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Quantify it Joe!
Joseph Kunkel, Alum
Columbia College 1964

My favorite person at Columbia was Professor Arthur Pollister, with whom I took Histology and Quantitative Cytology. I also worked for Dr. Pollister in my senior year as a lab preparator for Histology, and I took care of his Xenopus tadpoles, larvae of the African Clawed Toad, which became an important model experimental system.

This work in my future biology profession replaced working as a bartender at the Men's Faculty Club, where I earned a sumptuous three meals a day (sumptuous because I gave a shot of bourbon to the head cook each evening). For my work with Dr. Pollister, I earned $20 per week, which allowed me to eat knockwurst and beans plus a beer each evening at the local bar on Broadway.

However, giving up the gourmet food at the Faculty Club was more than repaid by working in Dr. Pollister's lab and playing with his private microscope collection, which included a Leitz Interference Scope, a Cook-Dyson reflecting optics microscope and (my favorite) a new Zeis Interference Microscope, which one could use to see cells in vivid color, due to the different densities of cell organelles.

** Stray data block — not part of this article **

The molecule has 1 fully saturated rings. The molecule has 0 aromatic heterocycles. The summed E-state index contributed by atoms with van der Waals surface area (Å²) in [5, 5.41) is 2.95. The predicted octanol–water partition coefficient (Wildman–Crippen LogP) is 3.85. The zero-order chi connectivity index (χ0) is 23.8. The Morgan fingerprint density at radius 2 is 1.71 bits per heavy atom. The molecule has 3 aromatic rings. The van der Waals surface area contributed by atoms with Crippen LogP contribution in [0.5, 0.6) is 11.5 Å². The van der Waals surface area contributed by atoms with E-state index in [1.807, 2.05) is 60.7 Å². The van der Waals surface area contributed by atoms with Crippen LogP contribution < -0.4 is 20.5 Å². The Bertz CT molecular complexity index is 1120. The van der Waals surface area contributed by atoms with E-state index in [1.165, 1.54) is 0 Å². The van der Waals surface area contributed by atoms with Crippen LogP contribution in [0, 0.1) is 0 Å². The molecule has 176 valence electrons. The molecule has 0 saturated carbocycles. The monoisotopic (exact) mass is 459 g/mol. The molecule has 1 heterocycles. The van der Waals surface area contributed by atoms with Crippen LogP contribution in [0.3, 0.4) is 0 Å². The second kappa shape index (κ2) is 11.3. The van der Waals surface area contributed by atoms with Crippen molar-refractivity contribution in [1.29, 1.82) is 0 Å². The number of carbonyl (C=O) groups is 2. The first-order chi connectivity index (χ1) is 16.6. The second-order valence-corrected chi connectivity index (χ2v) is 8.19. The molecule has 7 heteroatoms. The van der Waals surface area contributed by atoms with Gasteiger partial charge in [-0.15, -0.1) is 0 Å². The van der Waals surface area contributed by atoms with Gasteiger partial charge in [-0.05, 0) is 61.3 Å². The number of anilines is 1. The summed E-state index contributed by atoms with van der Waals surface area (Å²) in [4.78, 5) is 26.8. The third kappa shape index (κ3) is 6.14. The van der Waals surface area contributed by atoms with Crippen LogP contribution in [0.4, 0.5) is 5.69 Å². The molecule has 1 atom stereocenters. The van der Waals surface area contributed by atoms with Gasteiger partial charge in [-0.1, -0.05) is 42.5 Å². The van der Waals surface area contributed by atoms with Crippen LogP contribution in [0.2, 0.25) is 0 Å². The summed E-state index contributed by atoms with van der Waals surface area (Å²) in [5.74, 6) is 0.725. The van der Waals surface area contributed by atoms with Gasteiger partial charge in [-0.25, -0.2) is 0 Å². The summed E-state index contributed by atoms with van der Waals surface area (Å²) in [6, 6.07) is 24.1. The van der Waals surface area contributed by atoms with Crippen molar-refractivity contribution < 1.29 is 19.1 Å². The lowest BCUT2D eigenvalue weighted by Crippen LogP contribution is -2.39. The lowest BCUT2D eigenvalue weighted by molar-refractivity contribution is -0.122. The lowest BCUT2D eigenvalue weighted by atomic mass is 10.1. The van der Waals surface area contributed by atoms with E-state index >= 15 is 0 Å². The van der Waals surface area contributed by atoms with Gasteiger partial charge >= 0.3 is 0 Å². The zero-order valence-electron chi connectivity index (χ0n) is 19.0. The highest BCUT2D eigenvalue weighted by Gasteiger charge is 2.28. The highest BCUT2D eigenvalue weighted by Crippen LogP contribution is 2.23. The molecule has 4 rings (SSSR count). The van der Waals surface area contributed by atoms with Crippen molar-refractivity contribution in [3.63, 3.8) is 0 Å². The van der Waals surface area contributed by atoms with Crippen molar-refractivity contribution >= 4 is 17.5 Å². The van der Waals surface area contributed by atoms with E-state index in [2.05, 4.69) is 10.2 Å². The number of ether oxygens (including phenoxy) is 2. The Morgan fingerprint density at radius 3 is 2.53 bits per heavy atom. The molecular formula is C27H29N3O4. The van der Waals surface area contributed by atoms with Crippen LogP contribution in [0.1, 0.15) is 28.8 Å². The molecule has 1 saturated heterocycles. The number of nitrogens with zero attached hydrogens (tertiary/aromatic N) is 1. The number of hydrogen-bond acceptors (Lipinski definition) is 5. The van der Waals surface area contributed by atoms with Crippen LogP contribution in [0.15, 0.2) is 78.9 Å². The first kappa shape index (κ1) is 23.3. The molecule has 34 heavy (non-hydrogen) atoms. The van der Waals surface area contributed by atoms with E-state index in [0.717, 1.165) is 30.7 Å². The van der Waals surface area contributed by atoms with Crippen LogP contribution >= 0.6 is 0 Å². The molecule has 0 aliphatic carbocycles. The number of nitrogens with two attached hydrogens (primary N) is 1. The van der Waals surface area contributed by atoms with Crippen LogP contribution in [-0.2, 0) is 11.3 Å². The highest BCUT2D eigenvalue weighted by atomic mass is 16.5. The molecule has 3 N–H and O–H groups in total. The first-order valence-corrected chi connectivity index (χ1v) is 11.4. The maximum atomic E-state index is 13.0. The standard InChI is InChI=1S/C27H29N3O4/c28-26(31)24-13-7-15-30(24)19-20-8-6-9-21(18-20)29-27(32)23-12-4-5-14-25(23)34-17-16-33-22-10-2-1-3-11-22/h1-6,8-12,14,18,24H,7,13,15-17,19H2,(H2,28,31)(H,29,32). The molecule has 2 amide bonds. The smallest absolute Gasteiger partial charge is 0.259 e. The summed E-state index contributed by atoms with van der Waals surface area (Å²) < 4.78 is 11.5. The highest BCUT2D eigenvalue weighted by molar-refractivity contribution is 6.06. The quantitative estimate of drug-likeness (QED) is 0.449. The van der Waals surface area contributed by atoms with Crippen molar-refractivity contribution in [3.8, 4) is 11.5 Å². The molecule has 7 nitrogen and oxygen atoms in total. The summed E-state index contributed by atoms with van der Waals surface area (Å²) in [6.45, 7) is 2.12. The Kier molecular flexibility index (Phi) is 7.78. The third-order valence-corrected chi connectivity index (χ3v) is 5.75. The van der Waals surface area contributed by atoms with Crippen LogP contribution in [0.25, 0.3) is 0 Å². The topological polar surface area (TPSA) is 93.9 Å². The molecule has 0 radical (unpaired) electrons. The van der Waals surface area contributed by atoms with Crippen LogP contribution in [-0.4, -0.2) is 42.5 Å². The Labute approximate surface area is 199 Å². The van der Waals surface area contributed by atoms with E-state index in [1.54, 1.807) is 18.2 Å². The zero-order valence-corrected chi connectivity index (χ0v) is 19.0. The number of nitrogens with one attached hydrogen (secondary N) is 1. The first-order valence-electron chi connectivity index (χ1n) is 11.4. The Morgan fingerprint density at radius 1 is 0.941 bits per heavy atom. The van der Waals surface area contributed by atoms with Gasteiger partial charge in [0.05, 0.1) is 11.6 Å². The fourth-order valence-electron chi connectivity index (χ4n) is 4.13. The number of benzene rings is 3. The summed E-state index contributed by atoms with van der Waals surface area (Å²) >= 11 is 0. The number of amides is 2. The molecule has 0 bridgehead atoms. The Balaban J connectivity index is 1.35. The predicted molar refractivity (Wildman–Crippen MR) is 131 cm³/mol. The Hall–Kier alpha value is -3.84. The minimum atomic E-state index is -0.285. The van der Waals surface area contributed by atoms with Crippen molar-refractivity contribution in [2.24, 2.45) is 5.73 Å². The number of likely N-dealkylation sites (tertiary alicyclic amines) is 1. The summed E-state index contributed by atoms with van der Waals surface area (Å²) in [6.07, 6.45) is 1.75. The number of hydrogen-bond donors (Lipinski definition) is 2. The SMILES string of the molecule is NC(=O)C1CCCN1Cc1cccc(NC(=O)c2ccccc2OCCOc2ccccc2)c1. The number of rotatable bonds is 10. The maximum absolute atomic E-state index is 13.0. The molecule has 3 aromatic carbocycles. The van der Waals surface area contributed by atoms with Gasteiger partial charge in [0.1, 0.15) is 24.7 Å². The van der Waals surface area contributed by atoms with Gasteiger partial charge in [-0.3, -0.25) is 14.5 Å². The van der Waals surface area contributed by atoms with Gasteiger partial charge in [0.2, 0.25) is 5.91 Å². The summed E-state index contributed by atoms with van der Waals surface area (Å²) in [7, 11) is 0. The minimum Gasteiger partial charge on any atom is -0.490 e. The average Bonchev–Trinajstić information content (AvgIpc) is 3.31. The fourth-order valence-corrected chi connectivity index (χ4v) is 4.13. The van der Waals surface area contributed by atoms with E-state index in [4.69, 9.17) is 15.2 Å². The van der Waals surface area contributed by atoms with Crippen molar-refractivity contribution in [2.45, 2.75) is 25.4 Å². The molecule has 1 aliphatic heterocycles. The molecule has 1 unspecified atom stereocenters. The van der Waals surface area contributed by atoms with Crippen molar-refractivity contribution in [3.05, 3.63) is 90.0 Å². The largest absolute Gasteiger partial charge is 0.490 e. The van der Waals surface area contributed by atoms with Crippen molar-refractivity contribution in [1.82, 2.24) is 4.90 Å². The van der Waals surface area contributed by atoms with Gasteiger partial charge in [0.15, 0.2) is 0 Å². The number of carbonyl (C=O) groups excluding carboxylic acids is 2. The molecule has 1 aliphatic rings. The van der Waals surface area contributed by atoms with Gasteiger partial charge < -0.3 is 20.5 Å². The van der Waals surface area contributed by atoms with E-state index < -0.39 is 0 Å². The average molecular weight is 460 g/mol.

Dr. Pollister would take time from his busy schedule to show me things in the lab and encourage me to make an effort to measure things in my research: "If you can't measure it, forget it!" This dictum has stayed with me in my biology career. He also showed me the joy of his research and admitted to me that he really enjoys doing the research so much more than writing it up that much of his research went unpublished. He quickly added that I should make the effort to publish.

My first publication came from quantitative work I did on the regulation of cockroach development done in my junior and senior years at Columbia. The cockroaches came from an infestation of cockroaches I discovered in the Faculty Club bar. Dr. Pollister said "That is probably the greatest contribution to science in the history of the Faculty Club!"

Dr. Pollister was a Corporation Member of the Marine Biology Laboratory at Woods Hole. I became a Corporation Member of the MBL the year Arthur Pollister died. He is my hero!

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